**Planet Dasa length (in years)**

Sun |
6 |

Moon |
10 |

Mars |
7 |

Rahu |
18 |

Jupiter |
16 |

Saturn |
19 |

Mercury |
17 |

Ketu |
7 |

Venus |
20 |

Total |
120 |

In this manner, we can find the order of dasas and dasa lengths, given the first dasa.

For computing Vimsottari dasa, use the following steps:

(1) Find the constellation occupied by Moon.

(2) Find the advancement of Moon in the constellation.

(3) Find the part of the constellation that is yet to be traversed by Moon, as a fraction of the length of the constellation. [NOTE: Length of each constellation is 13°20'.]

(4) First dasa will belong to the lord of the constellation.

(5) Find the sequence of dasas and dasa lengths from above Table.

**Antardasa Computation**

Each mahadasa is divided into 9 antardasas. Take the planet ruling the mahadasa.

First antardasa will belong to the same planet and antardasas go in the same sequence as dasas. The complete length of the mahadasa is ditributed among antardasas in the ratio of mahadasa years of planets.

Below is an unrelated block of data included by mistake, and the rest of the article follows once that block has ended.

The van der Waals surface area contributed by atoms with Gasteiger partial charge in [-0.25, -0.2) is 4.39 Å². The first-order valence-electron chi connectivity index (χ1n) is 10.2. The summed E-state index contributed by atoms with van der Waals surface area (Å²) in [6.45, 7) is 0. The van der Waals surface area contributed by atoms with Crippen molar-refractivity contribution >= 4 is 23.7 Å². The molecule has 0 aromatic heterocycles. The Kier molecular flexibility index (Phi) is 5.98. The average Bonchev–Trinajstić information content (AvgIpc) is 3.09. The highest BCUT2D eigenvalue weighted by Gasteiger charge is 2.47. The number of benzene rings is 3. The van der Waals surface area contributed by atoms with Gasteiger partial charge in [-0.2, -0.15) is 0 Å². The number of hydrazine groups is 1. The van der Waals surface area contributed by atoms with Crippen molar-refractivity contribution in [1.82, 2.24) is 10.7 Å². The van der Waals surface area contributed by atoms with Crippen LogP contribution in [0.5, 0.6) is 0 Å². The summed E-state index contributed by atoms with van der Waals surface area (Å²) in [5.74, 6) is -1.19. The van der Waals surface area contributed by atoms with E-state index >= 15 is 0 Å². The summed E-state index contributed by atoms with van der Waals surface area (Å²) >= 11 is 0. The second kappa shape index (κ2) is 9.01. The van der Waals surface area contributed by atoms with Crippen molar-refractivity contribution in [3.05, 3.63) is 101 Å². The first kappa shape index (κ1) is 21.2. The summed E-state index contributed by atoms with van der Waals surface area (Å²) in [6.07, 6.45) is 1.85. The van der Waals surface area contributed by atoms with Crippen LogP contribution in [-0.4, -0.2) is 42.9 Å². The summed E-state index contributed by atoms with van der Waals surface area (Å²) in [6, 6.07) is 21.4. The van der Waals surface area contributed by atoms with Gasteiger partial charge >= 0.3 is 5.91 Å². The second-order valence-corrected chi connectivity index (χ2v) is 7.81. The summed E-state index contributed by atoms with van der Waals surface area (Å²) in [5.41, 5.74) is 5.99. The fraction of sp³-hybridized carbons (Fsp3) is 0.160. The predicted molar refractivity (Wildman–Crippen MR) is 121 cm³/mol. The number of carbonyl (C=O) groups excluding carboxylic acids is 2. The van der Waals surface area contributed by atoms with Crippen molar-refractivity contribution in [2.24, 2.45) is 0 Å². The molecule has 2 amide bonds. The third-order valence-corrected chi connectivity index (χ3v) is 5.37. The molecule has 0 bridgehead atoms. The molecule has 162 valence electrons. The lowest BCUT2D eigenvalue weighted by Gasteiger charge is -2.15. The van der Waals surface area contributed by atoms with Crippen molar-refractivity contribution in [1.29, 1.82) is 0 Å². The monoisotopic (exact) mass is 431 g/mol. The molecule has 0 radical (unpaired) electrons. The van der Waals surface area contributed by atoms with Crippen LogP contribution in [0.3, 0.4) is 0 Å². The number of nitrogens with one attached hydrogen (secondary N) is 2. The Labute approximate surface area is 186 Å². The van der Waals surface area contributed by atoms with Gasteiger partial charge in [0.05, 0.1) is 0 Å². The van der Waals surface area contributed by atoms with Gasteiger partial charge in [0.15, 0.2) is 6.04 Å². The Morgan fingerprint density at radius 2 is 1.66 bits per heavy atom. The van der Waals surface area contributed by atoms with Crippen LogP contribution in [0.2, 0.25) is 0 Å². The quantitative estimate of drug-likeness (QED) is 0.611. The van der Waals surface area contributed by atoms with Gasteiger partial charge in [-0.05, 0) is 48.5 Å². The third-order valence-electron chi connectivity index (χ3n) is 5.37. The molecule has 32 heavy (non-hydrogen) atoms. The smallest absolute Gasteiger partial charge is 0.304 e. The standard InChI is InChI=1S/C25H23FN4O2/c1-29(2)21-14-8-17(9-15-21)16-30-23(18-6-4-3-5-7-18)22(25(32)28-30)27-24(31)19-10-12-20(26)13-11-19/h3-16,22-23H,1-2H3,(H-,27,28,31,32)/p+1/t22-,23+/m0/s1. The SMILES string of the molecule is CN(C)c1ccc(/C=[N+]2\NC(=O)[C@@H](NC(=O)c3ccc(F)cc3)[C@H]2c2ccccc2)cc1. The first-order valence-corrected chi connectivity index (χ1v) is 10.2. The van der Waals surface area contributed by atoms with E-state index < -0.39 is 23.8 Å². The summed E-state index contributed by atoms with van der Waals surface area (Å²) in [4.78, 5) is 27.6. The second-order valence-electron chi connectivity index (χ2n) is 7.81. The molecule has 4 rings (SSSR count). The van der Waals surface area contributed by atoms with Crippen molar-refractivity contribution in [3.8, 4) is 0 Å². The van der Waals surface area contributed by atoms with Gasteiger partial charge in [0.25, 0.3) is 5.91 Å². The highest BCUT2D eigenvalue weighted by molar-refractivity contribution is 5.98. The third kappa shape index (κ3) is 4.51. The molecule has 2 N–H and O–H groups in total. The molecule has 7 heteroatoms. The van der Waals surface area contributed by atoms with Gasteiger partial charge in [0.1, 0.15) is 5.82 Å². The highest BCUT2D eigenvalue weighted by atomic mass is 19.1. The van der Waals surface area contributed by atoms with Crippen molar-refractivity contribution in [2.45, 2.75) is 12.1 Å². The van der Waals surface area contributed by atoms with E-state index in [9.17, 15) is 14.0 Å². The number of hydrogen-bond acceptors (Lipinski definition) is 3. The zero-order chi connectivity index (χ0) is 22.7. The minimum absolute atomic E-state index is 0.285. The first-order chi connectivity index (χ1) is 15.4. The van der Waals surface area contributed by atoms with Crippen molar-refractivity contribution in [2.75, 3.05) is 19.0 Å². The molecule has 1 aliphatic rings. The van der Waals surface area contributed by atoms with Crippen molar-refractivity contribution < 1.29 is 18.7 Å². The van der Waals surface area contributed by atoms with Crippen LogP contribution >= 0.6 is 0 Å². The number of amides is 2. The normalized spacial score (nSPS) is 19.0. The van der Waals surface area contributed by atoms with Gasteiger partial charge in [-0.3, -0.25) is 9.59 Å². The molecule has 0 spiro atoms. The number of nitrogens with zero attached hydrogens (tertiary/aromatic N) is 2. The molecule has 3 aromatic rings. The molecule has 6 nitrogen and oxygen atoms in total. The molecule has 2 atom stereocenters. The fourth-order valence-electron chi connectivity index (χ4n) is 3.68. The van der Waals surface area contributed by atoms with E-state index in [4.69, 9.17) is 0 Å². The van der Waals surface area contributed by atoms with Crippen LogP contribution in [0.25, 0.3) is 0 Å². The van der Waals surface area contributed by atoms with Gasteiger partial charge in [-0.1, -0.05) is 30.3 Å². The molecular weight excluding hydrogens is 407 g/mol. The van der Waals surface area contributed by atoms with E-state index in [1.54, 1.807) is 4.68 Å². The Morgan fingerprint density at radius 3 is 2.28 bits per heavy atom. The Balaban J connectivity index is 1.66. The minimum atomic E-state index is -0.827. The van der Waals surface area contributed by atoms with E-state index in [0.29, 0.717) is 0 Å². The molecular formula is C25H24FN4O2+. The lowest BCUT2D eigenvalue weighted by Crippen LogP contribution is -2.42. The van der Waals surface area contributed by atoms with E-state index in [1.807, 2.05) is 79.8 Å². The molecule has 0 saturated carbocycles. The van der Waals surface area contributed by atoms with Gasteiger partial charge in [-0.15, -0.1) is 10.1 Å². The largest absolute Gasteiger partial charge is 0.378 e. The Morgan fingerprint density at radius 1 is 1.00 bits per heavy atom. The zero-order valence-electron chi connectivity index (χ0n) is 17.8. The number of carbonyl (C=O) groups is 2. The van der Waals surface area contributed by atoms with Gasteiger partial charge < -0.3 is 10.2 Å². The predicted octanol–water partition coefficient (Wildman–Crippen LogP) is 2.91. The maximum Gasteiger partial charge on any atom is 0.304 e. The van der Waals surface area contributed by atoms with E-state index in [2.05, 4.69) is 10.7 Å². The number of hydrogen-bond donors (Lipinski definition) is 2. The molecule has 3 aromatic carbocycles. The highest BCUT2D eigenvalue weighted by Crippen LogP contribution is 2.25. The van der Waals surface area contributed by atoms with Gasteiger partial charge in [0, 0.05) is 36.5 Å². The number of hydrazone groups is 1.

For example, let us take Venus dasa of the native of Example 50. Venus dasa runs for 20 years. Antardasas in Venus dasa start from Venus and go in the order given in Table 38. So antardasa order in Venus dasa is — Venus, Sun, Moon, Mars, Rahu, Jupiter, Saturn, Mercury and Ketu. Length of Venus antardasa is 20/120 of the total dasa length, *i.e. *20x20/120 years = 3 years and 4 months. Length of Sun antardasa is 6/120 of the total dasa length, *i.e. *20x6/120 years = 1 year. Length of Moon antardasa is 10/120 of the total dasa length, *i.e. *20x10/120 years = 1 year and 8 months. Length of Mars antardasa is 7/120 of the total dasa length, *i.e. *20x7/120

years = 1 year and 2 months. In this manner, we proportionally divide the period of a

mahadasa into 9 antardasas. We use the same procedure to divide each antardasa into 9 pratyantardasas, each pratyantardasa into 9 sookshma dasas and so on.

In the case of the first dasa, we don’t divide the remainder at birth (2.24875 years of Mars dasa remainder, for example, in Example 50) into 9 antardasas. Instead, we divide the complete duration of the first dasa (7 years of Mars dasa, for example, in Example 50) into 9 antardasas. So a few antardasas may be over before birth and only a few antardasas may be left at birth.

From now on, it will be assumed that the reader is familiar with the computations. If the reader does not have any software and needs to compute dasas by hand, he or she should practice with many charts.